Irish Film Review: Moscow Never Sleeps


DIR/WRI: Johnny O’Reilly • PRO: Katie Holly, Johnny O’Reilly • DOP: Fedor Lyass • ED: Dermot Diskin, Nico Leunen • DES: Pierre Brayard, Ekaterina Zaletaeva • MUS: Roman Litvinov • CAST: Evgenia Agenorova, Rustam Akhmadeyev, Ieva Andrejevaite 

Moscow Never Sleeps, the latest from Russia-situated Irish director Johnny O’Reilly (The Weather Station), showcases the capital terrifically well. While the city is more frequently used in cinema as a backdrop for historical cold-war dramas or as a minor stopping off point in spy thrillers for exotic heft, here it looks authentically bustling and metropolitan. Fedor Lyass’ wide-angled and shimmering cityscape shots, achieved with advanced drone technology, manage to portray the capital in a unique way, uncompromised by any political agendas.

In the vein of Magnolia or Short Cuts, the film features five disparate storylines, each centring upon people of different positions in the Russian social strata – which interlock in unexpected ways. O’Reilly deserves credit for taking typical Russian archetypes – a vodka guzzling old man, a wealthy business man, a hoodlum, a good girl, a bad girl, a babushka – and humanising them. He analyses the reasons why these characters behave in the ways they do, adding more depth to their traditionally clichéd character tropes.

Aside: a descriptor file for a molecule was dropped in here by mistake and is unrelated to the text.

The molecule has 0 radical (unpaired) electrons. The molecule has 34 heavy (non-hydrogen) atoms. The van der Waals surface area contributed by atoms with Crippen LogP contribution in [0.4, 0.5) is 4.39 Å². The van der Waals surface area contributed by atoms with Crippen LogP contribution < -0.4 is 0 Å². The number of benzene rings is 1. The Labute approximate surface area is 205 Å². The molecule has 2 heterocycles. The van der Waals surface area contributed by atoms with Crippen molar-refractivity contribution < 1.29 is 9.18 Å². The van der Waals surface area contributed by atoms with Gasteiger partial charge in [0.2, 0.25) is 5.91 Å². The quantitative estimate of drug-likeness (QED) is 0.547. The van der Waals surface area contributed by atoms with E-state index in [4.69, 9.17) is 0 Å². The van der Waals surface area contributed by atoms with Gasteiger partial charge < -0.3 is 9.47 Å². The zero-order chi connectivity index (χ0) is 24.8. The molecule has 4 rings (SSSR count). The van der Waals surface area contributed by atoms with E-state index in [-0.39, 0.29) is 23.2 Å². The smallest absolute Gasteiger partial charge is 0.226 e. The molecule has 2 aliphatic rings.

In films broken up into segments, unevenness is common. In Moscow Never Sleeps, for every engaging tale – an elderly celebrity (Yuriy Stoyanov) kidnapped by adoring fans or a wealthy businessman (Aleksei Serebryakov, Leviathan) stomped out by bureaucracy (both of which feel incredibly timely), there is a less interesting one – which causes the film to lag. In regards to the latter, O’Reilly gets too bogged down in stories regarding love-affairs and familial bonds which don’t possess as much inventiveness as the way he approaches his characters.

That said, Moscow Never Sleeps zips by at a rollicking pace, meaning the less engaging stories don’t tend to drag on for too long. It’s only 95 minutes in length, which is incredible given how much the film covers, both city and society wise. Also, this brevity is a breath of fresh air given how long movies featuring intertwining stories tend to be. It’s worth noting that O’Reilly handles the obligatory big moments in films like this, which serve to link the major characters together, with panache, e.g. a flashy firework display, ignited to celebrate Moscow’s “City Day”.

Overall, as a love-letter to the Russian capital, the movie succeeds.

Stephen Porzio

99 minutes
15A (See IFCO for details)

Moscow Never Sleeps is released 11th November 2016

Moscow Never Sleeps – Official Website



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